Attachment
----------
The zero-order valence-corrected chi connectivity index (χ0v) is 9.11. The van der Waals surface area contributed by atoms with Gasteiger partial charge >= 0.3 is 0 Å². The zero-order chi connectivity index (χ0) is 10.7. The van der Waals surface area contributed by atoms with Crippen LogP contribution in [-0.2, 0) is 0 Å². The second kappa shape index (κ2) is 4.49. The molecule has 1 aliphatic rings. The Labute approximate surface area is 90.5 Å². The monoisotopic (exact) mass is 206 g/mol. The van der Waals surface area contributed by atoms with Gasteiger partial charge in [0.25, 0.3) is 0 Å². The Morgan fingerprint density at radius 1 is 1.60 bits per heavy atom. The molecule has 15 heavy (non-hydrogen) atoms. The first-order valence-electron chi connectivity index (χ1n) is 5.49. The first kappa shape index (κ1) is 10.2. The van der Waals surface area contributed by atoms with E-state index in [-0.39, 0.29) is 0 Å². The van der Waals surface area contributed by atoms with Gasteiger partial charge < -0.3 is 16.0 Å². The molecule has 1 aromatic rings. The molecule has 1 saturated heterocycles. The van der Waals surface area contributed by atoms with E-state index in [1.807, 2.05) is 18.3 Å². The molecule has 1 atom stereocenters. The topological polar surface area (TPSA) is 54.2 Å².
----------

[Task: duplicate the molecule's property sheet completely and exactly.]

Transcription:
The zero-order valence-corrected chi connectivity index (χ0v) is 9.11. The van der Waals surface area contributed by atoms with Gasteiger partial charge >= 0.3 is 0 Å². The zero-order chi connectivity index (χ0) is 10.7. The van der Waals surface area contributed by atoms with Crippen LogP contribution in [-0.2, 0) is 0 Å². The second kappa shape index (κ2) is 4.49. The molecule has 1 aliphatic rings. The Labute approximate surface area is 90.5 Å². The monoisotopic (exact) mass is 206 g/mol. The van der Waals surface area contributed by atoms with Gasteiger partial charge in [0.25, 0.3) is 0 Å². The Morgan fingerprint density at radius 1 is 1.60 bits per heavy atom. The molecule has 15 heavy (non-hydrogen) atoms. The first-order valence-electron chi connectivity index (χ1n) is 5.49. The first kappa shape index (κ1) is 10.2. The van der Waals surface area contributed by atoms with E-state index in [-0.39, 0.29) is 0 Å². The van der Waals surface area contributed by atoms with Gasteiger partial charge < -0.3 is 16.0 Å². The molecule has 1 aromatic rings. The molecule has 1 saturated heterocycles. The van der Waals surface area contributed by atoms with E-state index in [1.807, 2.05) is 18.3 Å². The molecule has 1 atom stereocenters. The topological polar surface area (TPSA) is 54.2 Å².